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Jones v. Clarke

United States District Court, W.D. Virginia, Roanoke Division

October 18, 2017

ANTWOINE MCKINLEY JONES, Petitioner,
v.
HAROLD W. CLARKE, Respondent.

          MEMORANDUM OPINION

          Hon. Glen E. Conrad United States District Judge

         Antwoine McKinley Jones, a Virginia inmate proceeding by counsel, filed this petition for a writ of habeas corpus, pursuant to 28 U.S.C. § 2254, challenging the validity of his confinement on a final order by the Danville City Circuit Court. Respondent filed a motion to dismiss, and Jones responded, making the matter ripe for disposition. After review of the record, the court concludes that the petition must be dismissed.

         I. Background

         After a bench trial, the Danville City Circuit Court found Jones guilty of forcible sodomy, indecent liberties with a minor with whom he had a custodial relationship, attempted rape, attempted incest, [1] and object sexual penetration. The circuit court sentenced Jones to ten years as to each conviction, with five years suspended on each count. Jones appealed, arguing that the testimony of the victim, who was ten years old at the time she testified, was "inherently incredible" for various reasons, but the Court of Appeals of Virginia denied his petition. Jones then raised a single claim of unreliable testimony in the Supreme Court of Virginia, but the court declined review.

         After his direct review proceedings ended, Jones filed a habeas petition in the Supreme Court of Virginia, raising six ineffective assistance of counsel claims. On January 12, 2009, the court issued "a limited grant of the writ habeas corpus" as to Jones's fourth claim: counsel was ineffective for failing to object to the court finding him guilty of incest when he was charged with attempted incest, remanding the case to the circuit court to correct the conviction order and for a new sentencing hearing as to the attempted incest conviction. Jones v. Warden, No. 081315, slip op. at 2 (Va. Cir. Ct. Jan. 12, 2009). The Supreme Court of Virginia denied all remaining claims on the merits.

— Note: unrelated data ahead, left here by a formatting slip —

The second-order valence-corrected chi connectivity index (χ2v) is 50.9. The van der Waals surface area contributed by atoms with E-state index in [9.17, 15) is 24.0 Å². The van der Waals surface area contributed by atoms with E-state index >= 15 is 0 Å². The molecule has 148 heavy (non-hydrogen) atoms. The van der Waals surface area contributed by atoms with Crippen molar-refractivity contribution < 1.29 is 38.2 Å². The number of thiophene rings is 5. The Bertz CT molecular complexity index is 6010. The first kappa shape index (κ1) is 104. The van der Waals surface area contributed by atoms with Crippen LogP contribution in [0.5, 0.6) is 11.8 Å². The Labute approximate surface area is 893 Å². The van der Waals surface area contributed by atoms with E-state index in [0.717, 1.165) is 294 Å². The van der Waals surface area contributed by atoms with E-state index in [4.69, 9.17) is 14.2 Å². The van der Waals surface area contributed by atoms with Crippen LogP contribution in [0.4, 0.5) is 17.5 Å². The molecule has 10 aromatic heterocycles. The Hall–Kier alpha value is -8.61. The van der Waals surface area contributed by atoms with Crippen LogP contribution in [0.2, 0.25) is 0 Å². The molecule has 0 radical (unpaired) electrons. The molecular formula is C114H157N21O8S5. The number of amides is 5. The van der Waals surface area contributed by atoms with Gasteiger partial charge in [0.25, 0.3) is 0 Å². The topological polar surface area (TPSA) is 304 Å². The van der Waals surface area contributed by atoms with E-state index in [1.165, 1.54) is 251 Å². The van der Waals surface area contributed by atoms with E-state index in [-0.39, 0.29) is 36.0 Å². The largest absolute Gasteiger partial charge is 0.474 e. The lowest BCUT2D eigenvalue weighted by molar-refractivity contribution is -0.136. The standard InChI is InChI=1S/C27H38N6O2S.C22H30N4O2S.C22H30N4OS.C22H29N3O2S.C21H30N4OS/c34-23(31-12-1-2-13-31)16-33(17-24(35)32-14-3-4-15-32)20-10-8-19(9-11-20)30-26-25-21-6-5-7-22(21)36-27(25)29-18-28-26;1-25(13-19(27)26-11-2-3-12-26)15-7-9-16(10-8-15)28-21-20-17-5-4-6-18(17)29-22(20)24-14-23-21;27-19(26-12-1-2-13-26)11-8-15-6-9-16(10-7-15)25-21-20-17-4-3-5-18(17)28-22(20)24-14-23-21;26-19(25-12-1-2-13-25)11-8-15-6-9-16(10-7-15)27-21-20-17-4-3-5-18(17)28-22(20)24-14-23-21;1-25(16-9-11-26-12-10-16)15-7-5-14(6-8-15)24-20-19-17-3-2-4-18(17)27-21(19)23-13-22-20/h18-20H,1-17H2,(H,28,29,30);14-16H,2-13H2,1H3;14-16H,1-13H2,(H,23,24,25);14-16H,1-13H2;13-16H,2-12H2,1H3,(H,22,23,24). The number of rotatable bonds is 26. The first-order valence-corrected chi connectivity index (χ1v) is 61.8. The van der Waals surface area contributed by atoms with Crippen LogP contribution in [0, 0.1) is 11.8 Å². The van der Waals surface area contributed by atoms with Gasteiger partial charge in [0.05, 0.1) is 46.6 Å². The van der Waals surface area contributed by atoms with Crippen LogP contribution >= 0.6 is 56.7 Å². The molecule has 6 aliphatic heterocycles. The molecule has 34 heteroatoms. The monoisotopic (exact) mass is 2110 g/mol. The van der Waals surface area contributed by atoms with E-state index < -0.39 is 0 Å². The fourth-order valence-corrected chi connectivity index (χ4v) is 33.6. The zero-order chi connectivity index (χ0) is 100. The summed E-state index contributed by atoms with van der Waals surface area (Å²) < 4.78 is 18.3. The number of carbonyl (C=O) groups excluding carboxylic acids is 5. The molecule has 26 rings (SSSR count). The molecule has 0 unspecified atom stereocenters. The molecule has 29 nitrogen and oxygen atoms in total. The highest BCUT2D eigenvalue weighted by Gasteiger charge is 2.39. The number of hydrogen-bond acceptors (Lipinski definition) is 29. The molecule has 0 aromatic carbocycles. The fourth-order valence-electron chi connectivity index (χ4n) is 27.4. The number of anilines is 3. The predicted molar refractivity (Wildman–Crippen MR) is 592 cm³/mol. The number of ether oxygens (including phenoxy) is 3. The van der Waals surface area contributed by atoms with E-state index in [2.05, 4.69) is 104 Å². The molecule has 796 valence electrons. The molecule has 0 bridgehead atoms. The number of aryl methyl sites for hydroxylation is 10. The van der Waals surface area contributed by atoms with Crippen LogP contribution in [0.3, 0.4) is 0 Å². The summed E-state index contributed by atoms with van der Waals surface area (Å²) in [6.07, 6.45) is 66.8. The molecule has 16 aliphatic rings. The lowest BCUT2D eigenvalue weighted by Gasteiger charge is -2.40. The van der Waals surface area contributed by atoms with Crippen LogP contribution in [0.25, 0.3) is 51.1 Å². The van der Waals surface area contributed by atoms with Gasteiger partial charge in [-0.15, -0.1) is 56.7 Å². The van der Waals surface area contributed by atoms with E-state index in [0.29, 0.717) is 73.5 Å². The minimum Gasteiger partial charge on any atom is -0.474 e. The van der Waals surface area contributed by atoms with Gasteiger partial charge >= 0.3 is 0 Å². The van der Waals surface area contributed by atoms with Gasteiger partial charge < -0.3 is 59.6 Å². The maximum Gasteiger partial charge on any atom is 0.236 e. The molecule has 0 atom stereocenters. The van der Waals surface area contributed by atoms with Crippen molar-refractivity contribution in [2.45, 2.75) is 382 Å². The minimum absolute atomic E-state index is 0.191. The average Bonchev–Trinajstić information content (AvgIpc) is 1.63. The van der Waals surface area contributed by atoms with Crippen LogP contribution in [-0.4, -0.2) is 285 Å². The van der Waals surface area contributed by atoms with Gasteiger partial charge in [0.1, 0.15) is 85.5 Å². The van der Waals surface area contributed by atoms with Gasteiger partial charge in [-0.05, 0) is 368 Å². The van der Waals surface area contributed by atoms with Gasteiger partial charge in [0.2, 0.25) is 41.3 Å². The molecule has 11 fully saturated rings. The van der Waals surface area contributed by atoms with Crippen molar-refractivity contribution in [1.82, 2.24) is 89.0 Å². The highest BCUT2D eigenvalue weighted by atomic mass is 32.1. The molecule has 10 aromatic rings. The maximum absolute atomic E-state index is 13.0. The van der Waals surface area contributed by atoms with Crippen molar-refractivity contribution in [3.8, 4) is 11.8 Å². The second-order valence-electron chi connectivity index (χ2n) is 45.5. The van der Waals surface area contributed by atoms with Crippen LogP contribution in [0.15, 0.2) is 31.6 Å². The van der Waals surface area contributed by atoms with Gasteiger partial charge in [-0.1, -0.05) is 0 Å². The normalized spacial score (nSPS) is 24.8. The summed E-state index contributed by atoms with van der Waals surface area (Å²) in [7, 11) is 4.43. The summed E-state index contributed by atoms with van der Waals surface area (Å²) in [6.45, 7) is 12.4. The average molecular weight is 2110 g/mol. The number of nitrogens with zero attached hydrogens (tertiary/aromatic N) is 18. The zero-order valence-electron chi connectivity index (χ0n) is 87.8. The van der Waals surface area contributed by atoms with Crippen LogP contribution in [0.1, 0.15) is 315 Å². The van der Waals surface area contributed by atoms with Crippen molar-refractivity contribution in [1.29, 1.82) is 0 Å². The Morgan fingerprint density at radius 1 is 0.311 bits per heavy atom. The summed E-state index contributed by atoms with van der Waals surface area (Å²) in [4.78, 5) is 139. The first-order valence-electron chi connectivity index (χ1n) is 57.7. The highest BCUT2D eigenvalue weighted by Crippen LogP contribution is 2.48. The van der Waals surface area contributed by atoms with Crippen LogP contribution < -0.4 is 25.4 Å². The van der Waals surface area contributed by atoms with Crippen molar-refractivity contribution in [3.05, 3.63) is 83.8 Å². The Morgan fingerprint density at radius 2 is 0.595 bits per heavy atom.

On April 21, 2009, after the Supreme Court of Virginia's limited grant of habeas relief, but before the resentencing, Jones filed a federal habeas petition raising three claims of ineffective assistance and two claims challenging the sufficiency of the evidence.

         On June 22, 2009, before the state court re-sentenced Jones on his attempted incest conviction, the Commonwealth moved the circuit court to re-sentence Jones on his indecent liberties conviction because the sentence originally imposed exceeded the statutory maximum.[2]On July 28, 2009, the Danville City Circuit Court entered a nunc pro tunc order effective February 27, 2006, (the entry date of the original sentencing order) correcting the attempted incest conviction and reducing the associated sentence to five years, with no time suspended.

         Thereafter, the circuit court held an additional re-sentencing hearing as to both the attempted incest and indecent liberties convictions. On December 15, 2009, the court reimposed a five-year sentence on the attempted incest conviction and reduced the indecent liberties conviction to five years, with two-and-a-half years suspended. Jones appealed, but on December 2, 2010, the Court of Appeals of Virginia denied his appeal, and on July 11, 2011, the Supreme Court of Virginia refused his petition.

         Meanwhile, on March 19, 2010, the federal district court denied Jones habeas relief, [3]which the United States Court of Appeals for the Fourth Circuit affirmed.[4]

         On August 20, 2015, Jones filed a second state habeas petition in the Danville City Circuit Court, which was denied as procedurally defaulted under Va. Code § 8.01-654(B)(2) and without merit. The Supreme Court of Virginia denied Jones's appeal.[5]

         II. Current Petition

         On February 15, 2017, Jones filed the instant petition, raising three claims:

         1. The Commonwealth failed to disclose exculpatory, impeachment and other evidence from the Guilford[6] records;

         2. Resentencing counsel was ineffective for failing to move for a new trial on all charges based on the prosecutor's failure to disclose exculpatory evidence prior to trial; and

         3. Trial counsel was ineffective for failing to request a subpoena for the Guilford records.

         This matter is now before the court on Respondent's motion to dismiss. Respondent has conceded that Jones' petition is properly exhausted and timely. Further, the Respondent assumes without conceding that Jones's petition is not ...


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